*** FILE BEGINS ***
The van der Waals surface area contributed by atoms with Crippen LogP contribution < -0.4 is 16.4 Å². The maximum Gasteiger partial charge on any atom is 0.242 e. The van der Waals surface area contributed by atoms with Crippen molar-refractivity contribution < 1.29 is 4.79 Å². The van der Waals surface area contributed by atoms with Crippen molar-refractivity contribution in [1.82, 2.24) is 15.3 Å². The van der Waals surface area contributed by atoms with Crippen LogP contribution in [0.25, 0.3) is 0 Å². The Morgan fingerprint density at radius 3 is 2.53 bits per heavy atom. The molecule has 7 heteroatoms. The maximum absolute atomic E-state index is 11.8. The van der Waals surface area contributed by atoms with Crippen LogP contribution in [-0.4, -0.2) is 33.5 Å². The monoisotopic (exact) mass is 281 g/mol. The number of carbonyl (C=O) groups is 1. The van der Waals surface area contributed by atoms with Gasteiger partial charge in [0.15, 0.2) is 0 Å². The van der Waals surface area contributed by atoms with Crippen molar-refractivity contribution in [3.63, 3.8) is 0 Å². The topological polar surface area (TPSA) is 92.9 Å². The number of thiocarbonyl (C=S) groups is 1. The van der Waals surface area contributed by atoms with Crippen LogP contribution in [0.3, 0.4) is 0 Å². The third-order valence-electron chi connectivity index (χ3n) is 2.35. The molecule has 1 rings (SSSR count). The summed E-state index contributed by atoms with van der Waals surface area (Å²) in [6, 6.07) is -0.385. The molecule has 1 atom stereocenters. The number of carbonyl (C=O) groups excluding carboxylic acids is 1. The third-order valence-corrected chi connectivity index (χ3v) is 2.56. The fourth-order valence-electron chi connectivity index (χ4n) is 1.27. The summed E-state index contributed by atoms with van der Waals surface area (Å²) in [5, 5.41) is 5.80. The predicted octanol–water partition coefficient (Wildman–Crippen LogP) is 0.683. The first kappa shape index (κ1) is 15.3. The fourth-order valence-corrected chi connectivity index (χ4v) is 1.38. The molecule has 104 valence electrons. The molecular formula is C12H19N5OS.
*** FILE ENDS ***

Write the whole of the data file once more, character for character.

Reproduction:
The van der Waals surface area contributed by atoms with Crippen LogP contribution < -0.4 is 16.4 Å². The maximum Gasteiger partial charge on any atom is 0.242 e. The van der Waals surface area contributed by atoms with Crippen molar-refractivity contribution < 1.29 is 4.79 Å². The van der Waals surface area contributed by atoms with Crippen molar-refractivity contribution in [1.82, 2.24) is 15.3 Å². The van der Waals surface area contributed by atoms with Crippen LogP contribution in [0.25, 0.3) is 0 Å². The Morgan fingerprint density at radius 3 is 2.53 bits per heavy atom. The molecule has 7 heteroatoms. The maximum absolute atomic E-state index is 11.8. The van der Waals surface area contributed by atoms with Crippen LogP contribution in [-0.4, -0.2) is 33.5 Å². The monoisotopic (exact) mass is 281 g/mol. The number of carbonyl (C=O) groups is 1. The van der Waals surface area contributed by atoms with Gasteiger partial charge in [0.15, 0.2) is 0 Å². The van der Waals surface area contributed by atoms with Crippen molar-refractivity contribution in [3.63, 3.8) is 0 Å². The topological polar surface area (TPSA) is 92.9 Å². The number of thiocarbonyl (C=S) groups is 1. The van der Waals surface area contributed by atoms with Crippen LogP contribution in [0.3, 0.4) is 0 Å². The third-order valence-electron chi connectivity index (χ3n) is 2.35. The molecule has 1 rings (SSSR count). The summed E-state index contributed by atoms with van der Waals surface area (Å²) in [6, 6.07) is -0.385. The molecule has 1 atom stereocenters. The number of carbonyl (C=O) groups excluding carboxylic acids is 1. The third-order valence-corrected chi connectivity index (χ3v) is 2.56. The fourth-order valence-electron chi connectivity index (χ4n) is 1.27. The summed E-state index contributed by atoms with van der Waals surface area (Å²) in [5, 5.41) is 5.80. The predicted octanol–water partition coefficient (Wildman–Crippen LogP) is 0.683. The first kappa shape index (κ1) is 15.3. The fourth-order valence-corrected chi connectivity index (χ4v) is 1.38. The molecule has 104 valence electrons. The molecular formula is C12H19N5OS.